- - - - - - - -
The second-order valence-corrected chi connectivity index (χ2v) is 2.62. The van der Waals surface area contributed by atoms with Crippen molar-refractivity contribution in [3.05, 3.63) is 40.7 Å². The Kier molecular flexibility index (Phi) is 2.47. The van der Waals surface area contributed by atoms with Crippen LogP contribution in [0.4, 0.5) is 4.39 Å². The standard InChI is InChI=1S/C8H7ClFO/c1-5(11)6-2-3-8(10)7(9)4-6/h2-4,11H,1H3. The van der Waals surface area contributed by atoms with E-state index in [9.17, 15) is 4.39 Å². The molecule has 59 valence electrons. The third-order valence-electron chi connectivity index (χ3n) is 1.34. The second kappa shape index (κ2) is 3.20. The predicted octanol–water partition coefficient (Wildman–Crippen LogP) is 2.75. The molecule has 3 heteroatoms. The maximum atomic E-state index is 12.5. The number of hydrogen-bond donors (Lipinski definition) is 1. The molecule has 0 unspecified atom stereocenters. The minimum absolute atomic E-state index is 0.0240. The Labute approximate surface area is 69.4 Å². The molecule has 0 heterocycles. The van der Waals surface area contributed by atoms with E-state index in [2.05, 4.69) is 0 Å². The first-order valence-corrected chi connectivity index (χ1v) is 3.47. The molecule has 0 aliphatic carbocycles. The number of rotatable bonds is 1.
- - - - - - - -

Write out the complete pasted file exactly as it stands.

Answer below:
The second-order valence-corrected chi connectivity index (χ2v) is 2.62. The van der Waals surface area contributed by atoms with Crippen molar-refractivity contribution in [3.05, 3.63) is 40.7 Å². The Kier molecular flexibility index (Phi) is 2.47. The van der Waals surface area contributed by atoms with Crippen LogP contribution in [0.4, 0.5) is 4.39 Å². The standard InChI is InChI=1S/C8H7ClFO/c1-5(11)6-2-3-8(10)7(9)4-6/h2-4,11H,1H3. The van der Waals surface area contributed by atoms with E-state index in [9.17, 15) is 4.39 Å². The molecule has 59 valence electrons. The third-order valence-electron chi connectivity index (χ3n) is 1.34. The second kappa shape index (κ2) is 3.20. The predicted octanol–water partition coefficient (Wildman–Crippen LogP) is 2.75. The molecule has 3 heteroatoms. The maximum atomic E-state index is 12.5. The number of hydrogen-bond donors (Lipinski definition) is 1. The molecule has 0 unspecified atom stereocenters. The minimum absolute atomic E-state index is 0.0240. The Labute approximate surface area is 69.4 Å². The molecule has 0 heterocycles. The van der Waals surface area contributed by atoms with E-state index in [2.05, 4.69) is 0 Å². The first-order valence-corrected chi connectivity index (χ1v) is 3.47. The molecule has 0 aliphatic carbocycles. The number of rotatable bonds is 1.